Thursday, February 14, 2008
I have been reading a book called Infant Massage recently (it's about infant massage, if you couldn't guess) because I'm hoping it will be a special way to take time out each day and bond with my daughter. Apart from getting me really excited to hold my little baby girl, one of my favorite chapters is about how bigger kids need to be touched too. The author pointed out that kids actually process praise and affectionate statements only 15% of the time when they aren't being touched as opposed to 85% of the time when they are being touched. So this morning when Isaiah woke up, I decided that as I was getting him dressed, I would try a little massage. It was a double bonus for me because not only did I get to spend a long time touching Isaiah's impossibly soft skin, I got to practice the techniques I read about. I massaged his legs, feet, tummy, chest, face, arms, hands, and back while I told him what a strong, beautiful boy he was and sang some of his favorite songs, and then I ended in a back scratch because I know he loves to have his back scratched. I felt good about it, but I didn't expect any drastic change in our relationship because of a single morning massage. After I had gotten his clothes on, though, I was carrying him downstairs for breakfast and he cupped my face in his little hands.
"I love you," he said, completely unprompted, as looked right at me with his breathtaking eyes, and then he gave me a tight hug and patted my back. Needless to say, I'm hooked on infant (and toddler) massage. Starting off this day with a reminder of how in love I am with my little boy was a frillion times better than any cup of coffee I've ever had.
The pictures this week are of Isaiah getting ready for his baby sister. He is feeding the baby doll from my grandma while they sit together in a laundry basket. He will sometimes rock the doll and sing "husha baby" and he really likes to pat her back until I make a tiny burp sound. The other picture is of Isaiah using some items he confiscated while I was organizing baby things. He loved the bib because it has a train on it, of course, and he was fascinated by the pacifier even though he couldn't remember how it worked at first. For quite a while, he tried sucking on it backwards with the handle in his mouth until I finally flipped it around for him. He walked around for a couple of hours with the pacifier in his mouth until he finally forgot about it and I discovered it later under the piano.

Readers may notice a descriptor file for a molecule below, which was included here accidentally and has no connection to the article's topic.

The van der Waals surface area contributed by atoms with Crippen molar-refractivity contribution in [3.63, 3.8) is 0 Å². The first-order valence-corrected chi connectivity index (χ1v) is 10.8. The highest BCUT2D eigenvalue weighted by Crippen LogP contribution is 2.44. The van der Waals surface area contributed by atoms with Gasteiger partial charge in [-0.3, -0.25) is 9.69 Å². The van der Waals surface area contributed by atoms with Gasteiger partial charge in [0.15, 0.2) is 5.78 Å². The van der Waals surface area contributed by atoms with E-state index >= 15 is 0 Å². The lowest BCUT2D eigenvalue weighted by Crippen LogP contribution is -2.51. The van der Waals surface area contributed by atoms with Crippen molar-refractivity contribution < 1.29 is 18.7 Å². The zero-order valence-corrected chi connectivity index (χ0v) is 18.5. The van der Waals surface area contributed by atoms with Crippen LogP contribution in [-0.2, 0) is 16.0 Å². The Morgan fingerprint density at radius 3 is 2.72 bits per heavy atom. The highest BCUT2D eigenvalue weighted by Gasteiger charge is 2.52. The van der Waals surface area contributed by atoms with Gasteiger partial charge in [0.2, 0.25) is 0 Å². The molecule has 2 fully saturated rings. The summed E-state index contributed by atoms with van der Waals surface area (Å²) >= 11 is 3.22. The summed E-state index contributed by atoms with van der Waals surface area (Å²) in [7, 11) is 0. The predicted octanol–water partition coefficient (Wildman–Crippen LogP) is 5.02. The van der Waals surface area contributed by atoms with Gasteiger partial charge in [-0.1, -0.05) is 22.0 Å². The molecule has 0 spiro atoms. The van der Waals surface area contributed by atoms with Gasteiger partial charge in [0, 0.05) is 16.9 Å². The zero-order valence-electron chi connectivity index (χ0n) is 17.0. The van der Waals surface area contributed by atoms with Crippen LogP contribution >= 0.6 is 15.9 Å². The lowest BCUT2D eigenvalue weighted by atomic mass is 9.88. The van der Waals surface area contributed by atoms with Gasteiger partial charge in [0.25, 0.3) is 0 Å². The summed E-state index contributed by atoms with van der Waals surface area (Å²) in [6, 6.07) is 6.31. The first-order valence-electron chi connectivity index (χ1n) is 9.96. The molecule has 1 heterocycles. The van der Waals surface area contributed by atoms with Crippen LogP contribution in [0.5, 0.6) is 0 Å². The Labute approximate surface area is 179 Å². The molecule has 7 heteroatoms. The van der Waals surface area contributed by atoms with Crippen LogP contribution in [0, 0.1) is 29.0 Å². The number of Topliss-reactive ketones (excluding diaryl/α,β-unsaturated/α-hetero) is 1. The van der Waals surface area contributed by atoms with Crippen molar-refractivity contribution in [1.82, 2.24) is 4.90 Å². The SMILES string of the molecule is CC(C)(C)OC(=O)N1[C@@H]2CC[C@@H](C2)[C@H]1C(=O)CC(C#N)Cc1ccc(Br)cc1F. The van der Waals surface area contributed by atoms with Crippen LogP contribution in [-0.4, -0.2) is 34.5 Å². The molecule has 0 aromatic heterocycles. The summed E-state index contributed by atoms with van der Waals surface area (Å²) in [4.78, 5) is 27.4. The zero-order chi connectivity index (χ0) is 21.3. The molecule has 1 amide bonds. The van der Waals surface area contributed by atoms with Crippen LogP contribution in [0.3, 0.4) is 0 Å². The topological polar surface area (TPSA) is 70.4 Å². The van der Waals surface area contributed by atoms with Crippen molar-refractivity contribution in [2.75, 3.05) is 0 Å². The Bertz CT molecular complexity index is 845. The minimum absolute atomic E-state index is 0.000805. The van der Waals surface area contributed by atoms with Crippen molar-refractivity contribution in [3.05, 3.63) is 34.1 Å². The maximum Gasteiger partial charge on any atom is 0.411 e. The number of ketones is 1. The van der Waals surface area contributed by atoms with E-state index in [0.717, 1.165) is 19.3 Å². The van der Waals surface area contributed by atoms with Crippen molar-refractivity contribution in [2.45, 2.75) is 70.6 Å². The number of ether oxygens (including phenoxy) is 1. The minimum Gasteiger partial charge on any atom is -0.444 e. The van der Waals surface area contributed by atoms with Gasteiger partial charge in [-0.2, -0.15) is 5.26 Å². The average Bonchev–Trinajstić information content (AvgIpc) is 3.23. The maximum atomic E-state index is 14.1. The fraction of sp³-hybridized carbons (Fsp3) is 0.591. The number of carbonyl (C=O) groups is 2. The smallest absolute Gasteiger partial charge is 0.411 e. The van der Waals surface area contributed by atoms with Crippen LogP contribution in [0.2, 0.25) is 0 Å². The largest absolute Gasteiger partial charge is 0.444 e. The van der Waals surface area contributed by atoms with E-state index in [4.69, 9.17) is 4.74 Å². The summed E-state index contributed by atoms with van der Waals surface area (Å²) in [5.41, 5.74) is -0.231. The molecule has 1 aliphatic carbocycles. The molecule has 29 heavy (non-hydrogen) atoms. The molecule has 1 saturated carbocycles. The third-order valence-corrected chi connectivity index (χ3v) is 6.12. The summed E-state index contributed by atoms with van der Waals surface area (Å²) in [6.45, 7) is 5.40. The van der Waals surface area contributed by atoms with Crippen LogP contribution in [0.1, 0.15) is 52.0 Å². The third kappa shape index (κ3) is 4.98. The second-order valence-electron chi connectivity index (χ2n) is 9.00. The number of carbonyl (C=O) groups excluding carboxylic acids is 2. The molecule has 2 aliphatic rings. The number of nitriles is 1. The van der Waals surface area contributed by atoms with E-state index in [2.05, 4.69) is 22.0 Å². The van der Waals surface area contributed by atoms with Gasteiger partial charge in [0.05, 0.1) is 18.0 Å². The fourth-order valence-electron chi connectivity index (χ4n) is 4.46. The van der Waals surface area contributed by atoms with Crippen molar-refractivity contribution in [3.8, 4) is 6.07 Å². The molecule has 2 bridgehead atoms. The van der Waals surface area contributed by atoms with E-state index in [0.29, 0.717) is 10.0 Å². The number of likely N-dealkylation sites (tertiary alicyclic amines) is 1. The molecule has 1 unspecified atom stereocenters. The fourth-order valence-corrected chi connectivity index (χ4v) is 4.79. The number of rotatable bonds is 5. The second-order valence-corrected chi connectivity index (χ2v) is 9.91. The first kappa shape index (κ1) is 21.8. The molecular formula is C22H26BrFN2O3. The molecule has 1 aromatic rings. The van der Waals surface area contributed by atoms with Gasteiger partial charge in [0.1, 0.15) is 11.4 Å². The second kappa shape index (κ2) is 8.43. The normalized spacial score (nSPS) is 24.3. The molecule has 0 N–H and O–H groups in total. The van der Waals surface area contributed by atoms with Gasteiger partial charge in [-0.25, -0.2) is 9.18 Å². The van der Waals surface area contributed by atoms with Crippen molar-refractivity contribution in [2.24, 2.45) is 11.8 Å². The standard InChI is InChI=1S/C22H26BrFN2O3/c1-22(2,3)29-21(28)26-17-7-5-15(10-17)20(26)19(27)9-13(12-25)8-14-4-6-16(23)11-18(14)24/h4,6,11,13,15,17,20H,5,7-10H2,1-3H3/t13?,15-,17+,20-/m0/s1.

Michael and I took a refresher prenatal course that our hospital offered to second (or third or fourth) time parents. We did the normal overview of the stages of labor and breathing techniques, but our teacher (who was just the right amount of hippie for us) also wanted to show us some hypnobirth and waterbirth videos. The difference in the way Michael and I felt watching birth videos during our first prenatal class two-plus years ago and during this class was so vast it surprised me. When I watched similar videos before I had Isaiah, I was focused on the pain the women went through, and I didn't really view the process as beautiful. In fact, the one thing I came away knowing was that I absolutely did not want to have a mirror positioned so I could see the birth, and I shouldn't expect my baby to be cute immediately after he came out. This time, though, I watched the babies emerge with palpable excitement and anticipation, and when the parents looked at their newborns for the first time, both Michael and I teared up with them. Instead of seeing the blueish, vernix coated newborns as kind of cute, but also a little yucky, I felt a huge surge of oxytocin coursing through my veins and blossoming love for my little girl I haven't met yet. The waterbirth video was my favorite to watch because even though both the featured couples spoke Spanish, I could understand them, and hearing one mother exclaim "Mi amor, mi amor... o, pedazo de mi corazon." (My love, my love...oh, piece of my heart) brought back the overwhelming memory of the moment when I had finally birthed Isaiah and my pain was instantly forgotten as I heard myself say "Oh my baby, my baby." Michael and I both agreed that we would never have felt that way in class if we hadn't experienced it ourselves.
Thinking of how wonderful giving birth to Isaiah was, even though I had not been looking forward to it one single tiny little bit, and even though it was undeniably painful, made me think of how strange the joys of being a parent are. Michael and I discussed it as we were falling asleep last night, and he agreed completely. When Isaiah was only a few months old, I remember a single friend holding him while we chatted in a coffee shop. She told me that she absolutely loved to hold babies, but one of her favorite parts was that she knew that as soon as the baby cried or pooped, she had the freedom to pass him right back to his mom. I understood what she meant, but I remember thinking that I would gladly take back my crying pooping baby to care for him. Although taking care of Isaiah when he is "easy" is fun, there is a kind of ineffable joy in taking care of him when he really needs it. When he is scared and he clings to me, when he is hurt and his tears leak onto my shirt, when he struggles to fall asleep in his own bed for two nights in a row but Michael gets him to do it on the third night, when I wipe the p.b.j. off his face or tickle him back to happiness during a tantrum, I feel a special connection to him because I know I am needed. I feel so proud of him and of myself as I watch him grow up, and I know I am growing up with him.